Thursday, January 23, 2020, 4:00-5:00 p.m.

"TBA" by Stefania Gori (University of California, Santa Cruz)

 


Thursday, January 30, 2020, 4:00-5:00 p.m.

"TBA" by Gregg Hallinan (Caltech)

 


Thursday, February 6, 2020, 4:00-5:00 p.m.

Neutrinos, Dark Matter, and the Quest for the New Standard Model

Ian Shoemaker

Virginia Tech

The observations that the Universe contains non-luminous Dark Matter and that neutrinos have mass are critical clues about the nature of physics beyond the Standard Model. In this talk, I'll review recent work on this front highlighting the complementarity between terrestrial and astrophysical probes of new physics.  

 


Thursday, February 13, 2020, 4:00-5:00 p.m.

Magic Angle Graphene: a New Platform for Strongly Correlated Physics

Pablo Jarillo-Herrero (Massachusetts Institute of Technology)

The understanding of strongly-correlated quantum matter has challenged physicists for decades. Such difficulties have stimulated new research paradigms, such as ultra-cold atom lattices for simulating quantum materials. In this talk I will present a new platform to investigate strongly correlated physics, based on graphene moiré superlattices. In particular, I will show that when two graphene sheets are twisted by an angle close to the theoretically predicted ‘magic angle’, the resulting flat band structure near the Dirac point gives rise to a strongly-correlated electronic system. These flat bands exhibit half-filling insulating phases at zero magnetic field, which we show to be a correlated insulator arising from electrons localized in the moiré superlattice. Moreover, upon doping, we find electrically tunable superconductivity in this system, with many characteristics similar to high-temperature cuprates superconductivity. These unique properties of magic-angle twisted bilayer graphene open up a new playground for exotic many-body quantum phases in a 2D platform made of pure carbon and without magnetic field. The easy accessibility of the flat bands, the electrical tunability, and the bandwidth tunability though twist angle may pave the way towards more exotic correlated systems, such as quantum spin liquids or correlated topological insulators.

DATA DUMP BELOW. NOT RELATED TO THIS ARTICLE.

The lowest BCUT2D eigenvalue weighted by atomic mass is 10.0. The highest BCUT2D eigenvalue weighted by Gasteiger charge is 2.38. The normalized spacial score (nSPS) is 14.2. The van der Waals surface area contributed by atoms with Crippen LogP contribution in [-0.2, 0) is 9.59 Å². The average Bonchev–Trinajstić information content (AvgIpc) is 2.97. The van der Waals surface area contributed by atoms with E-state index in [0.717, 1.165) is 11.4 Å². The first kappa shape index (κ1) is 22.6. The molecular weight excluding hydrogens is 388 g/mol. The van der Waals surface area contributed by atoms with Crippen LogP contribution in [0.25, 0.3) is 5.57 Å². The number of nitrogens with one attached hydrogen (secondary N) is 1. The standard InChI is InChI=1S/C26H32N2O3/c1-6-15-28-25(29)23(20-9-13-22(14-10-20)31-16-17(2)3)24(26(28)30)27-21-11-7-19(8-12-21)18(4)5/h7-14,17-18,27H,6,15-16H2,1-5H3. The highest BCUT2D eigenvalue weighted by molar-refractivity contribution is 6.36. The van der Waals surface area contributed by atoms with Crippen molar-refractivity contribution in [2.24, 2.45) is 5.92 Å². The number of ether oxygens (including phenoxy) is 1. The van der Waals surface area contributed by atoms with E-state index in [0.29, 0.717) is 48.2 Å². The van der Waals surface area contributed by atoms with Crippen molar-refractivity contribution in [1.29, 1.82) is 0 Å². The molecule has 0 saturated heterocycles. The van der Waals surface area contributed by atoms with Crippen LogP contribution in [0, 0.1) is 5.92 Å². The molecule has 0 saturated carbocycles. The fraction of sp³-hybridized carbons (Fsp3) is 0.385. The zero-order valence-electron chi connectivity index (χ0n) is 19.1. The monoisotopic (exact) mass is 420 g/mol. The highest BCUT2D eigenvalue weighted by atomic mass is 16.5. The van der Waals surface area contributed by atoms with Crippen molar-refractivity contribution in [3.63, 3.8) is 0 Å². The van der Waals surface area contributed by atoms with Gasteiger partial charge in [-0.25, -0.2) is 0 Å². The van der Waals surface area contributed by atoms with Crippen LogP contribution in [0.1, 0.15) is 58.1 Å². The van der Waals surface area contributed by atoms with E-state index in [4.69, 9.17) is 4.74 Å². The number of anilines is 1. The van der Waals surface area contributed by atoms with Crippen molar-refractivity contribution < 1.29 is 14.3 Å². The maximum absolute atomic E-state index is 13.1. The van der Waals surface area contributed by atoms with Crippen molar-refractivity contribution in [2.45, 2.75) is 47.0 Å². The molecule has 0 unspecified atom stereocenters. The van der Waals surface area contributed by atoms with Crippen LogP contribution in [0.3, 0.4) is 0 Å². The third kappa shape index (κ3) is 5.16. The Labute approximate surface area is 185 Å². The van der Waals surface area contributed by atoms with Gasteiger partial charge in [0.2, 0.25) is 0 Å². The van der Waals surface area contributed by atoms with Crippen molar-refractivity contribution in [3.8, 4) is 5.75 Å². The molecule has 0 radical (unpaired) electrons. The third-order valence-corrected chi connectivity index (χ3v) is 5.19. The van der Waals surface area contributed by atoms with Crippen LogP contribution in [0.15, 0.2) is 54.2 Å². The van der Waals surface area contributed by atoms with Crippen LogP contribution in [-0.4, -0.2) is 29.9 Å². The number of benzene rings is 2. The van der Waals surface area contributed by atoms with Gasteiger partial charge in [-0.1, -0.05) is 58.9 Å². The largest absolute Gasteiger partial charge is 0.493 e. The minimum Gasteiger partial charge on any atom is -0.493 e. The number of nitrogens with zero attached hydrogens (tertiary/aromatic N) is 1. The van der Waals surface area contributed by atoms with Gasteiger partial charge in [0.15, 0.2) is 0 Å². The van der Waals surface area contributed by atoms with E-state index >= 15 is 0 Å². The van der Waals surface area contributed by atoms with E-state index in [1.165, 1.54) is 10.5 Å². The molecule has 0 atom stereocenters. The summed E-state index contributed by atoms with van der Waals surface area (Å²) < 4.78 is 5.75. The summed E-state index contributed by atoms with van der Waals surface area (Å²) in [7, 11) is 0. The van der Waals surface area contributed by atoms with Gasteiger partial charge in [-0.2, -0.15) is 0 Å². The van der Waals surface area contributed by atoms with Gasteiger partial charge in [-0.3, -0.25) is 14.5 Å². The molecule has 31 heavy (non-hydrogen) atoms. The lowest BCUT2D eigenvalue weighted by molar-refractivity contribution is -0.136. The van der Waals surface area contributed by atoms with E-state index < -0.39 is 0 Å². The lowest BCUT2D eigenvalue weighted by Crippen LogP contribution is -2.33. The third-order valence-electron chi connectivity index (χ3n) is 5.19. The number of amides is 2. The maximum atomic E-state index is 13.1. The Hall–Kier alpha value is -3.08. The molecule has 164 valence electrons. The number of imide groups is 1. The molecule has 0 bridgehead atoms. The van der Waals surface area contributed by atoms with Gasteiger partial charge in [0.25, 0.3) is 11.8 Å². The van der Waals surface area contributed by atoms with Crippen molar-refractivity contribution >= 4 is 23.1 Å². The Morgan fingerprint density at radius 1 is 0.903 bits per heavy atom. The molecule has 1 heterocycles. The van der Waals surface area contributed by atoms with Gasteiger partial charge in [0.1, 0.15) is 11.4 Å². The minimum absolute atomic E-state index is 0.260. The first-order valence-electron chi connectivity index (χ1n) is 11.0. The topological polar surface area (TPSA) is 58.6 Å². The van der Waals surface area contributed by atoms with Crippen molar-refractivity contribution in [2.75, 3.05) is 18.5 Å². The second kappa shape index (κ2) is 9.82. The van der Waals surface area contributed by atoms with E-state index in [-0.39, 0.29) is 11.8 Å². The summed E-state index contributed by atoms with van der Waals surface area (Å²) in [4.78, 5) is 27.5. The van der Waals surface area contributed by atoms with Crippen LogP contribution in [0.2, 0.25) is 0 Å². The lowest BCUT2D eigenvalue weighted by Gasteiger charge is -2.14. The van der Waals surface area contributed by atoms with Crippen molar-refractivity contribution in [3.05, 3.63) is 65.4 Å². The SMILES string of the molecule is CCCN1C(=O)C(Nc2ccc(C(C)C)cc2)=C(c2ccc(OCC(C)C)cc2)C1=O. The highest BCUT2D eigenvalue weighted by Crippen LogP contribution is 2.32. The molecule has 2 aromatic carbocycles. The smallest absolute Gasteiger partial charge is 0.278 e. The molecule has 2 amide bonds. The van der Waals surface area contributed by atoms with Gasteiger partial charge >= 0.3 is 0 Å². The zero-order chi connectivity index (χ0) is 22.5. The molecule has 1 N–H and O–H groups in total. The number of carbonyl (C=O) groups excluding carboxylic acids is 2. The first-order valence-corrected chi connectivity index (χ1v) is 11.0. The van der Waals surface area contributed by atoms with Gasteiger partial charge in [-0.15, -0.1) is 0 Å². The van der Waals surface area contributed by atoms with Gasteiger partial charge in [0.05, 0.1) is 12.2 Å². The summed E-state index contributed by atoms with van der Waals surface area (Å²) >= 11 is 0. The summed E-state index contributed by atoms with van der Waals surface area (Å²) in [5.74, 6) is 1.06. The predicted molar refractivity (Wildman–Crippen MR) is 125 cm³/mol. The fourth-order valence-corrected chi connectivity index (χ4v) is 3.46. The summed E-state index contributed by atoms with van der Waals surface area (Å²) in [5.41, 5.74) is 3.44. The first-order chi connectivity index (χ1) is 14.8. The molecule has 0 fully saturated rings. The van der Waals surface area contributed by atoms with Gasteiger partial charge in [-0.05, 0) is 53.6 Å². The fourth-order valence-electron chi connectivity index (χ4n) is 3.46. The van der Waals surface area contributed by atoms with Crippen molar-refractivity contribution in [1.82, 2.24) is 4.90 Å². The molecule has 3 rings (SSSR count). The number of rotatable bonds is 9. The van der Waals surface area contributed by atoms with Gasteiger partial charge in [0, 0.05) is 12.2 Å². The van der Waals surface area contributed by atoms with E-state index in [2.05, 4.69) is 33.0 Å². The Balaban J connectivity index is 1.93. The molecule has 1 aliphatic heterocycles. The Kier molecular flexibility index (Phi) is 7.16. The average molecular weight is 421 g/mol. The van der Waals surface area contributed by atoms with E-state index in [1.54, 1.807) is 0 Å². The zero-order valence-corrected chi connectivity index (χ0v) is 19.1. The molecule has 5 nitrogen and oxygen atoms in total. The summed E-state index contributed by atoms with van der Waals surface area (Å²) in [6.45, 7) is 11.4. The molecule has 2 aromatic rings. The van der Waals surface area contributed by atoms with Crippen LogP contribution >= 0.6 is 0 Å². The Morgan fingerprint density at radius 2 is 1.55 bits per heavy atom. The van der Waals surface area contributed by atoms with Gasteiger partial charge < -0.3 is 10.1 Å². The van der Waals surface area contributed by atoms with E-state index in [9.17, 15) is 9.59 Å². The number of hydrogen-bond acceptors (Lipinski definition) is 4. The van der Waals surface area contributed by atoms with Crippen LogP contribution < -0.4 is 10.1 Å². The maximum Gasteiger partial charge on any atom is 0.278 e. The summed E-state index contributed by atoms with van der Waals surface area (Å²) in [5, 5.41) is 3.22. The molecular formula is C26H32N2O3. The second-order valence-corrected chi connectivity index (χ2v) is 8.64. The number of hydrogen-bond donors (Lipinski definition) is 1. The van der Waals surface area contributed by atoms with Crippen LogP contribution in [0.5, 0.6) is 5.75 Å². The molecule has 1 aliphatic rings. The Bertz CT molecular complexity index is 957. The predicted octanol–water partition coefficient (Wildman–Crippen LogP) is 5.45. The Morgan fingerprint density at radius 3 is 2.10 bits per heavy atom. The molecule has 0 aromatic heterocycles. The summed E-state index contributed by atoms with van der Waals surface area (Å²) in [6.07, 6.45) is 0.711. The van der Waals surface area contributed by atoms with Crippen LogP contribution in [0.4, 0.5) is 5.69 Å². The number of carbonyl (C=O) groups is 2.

Thursday, February 20, 2020, 4:00-5:00 p.m.

The Ghostly Messengers of the Universe

Irene Tamborra

Niels Bohr Institute

Neutrinos are key particles in a wide range of astrophysical sources. Neutrinos affect the stellar dynamics, drive the formation of new elements, and carry information about the physics of the most energetic events in our Universe. Recent developments on the role of neutrinos in cosmic sources will be reviewed. The detection perspectives of neutrino will be outlined.

 


Thursday, February 27, 2020, 4:00-5:00 p.m.

"TBA" by Katie Bouman (Caltech)

 


Thursday, March 5, 2020, 4:00-5:00 p.m.

"TBA" by Erik Petigura (University of California, Los Angeles)


Thursday, March 12, 2020, 4:00-5:00 p.m.

Shedding Light on the Nature of Dark Matter

Andrew Benson

Carnegie Institute for Science

In the 50 years since dark matter was confirmed to be a major component of our Universe, astronomical observations have reached a critical point, where they will soon have the power to either infer fundamental properties of the dark matter particle, or confirm that dark matter is essentially "cold" for most astrophysical purposes. Connecting this observations to dark matter particle properties requires careful modeling of the growth and destruction of dark matter halos. I will describe a program underway to predict key observables - such as the distribution of halo masses, and their spatial correlations with galaxies - and highlight some of the challenges that these predictions face. I will present current constraints on dark matter properties derived from this combination of observation and modeling, and discuss future prospects for furthering our understanding of the dark matter particle.


Thursday, June 6, 2019, 4:00-5:00 p.m.

"TBA"

 


Spring 2020


Thursday, April 2, 2020, 4:00-5:00 p.m

"TBA" by Steven Shenker (Stanford University)

 


Thursday, April 9, 2020, 4:00-5:00 p.m.

"TBA" by Hung-Hai Lee (University of California, Berkeley)

 


Thursday, April 16, 2020, 4:00-5:00 p.m.

"TBA" by Vinvenzo Vitelli (University of Chicago)

 


Thursday, April 23, 2020, 4:00-5:00 p.m.

"TBA" by Bradley Siwick (McGill)

 


Thursday, April 30, 2020, 4:00-5:00 p.m.

"TBA"

 


Thursday, May 7, 2020, 4:00-5:00 p.m.

"TBA" by Jessica McIver (LIGO)

 


Thursday, May 14, 2020, 4:00-5:00 p.m.

"TBA" by Mark Eriksson (University of Wisconsin-Madison)

 


Thursday, May 21, 2020, 4:00-5:00 p.m.

"TBA" by Annika Peter (Ohio State University)

 


Thursday, 28, 2020, 4:00-5:00 p.m.

"TBA" by Clifford Cheung (Caltech)

 


Thursday, June 4, 2020, 4:00-5:00 p.m.

"TBA" by Sera Markoff (University of Amsterdam)

 

 

 

 



 


 

Past Physics and Astronomy Colloquia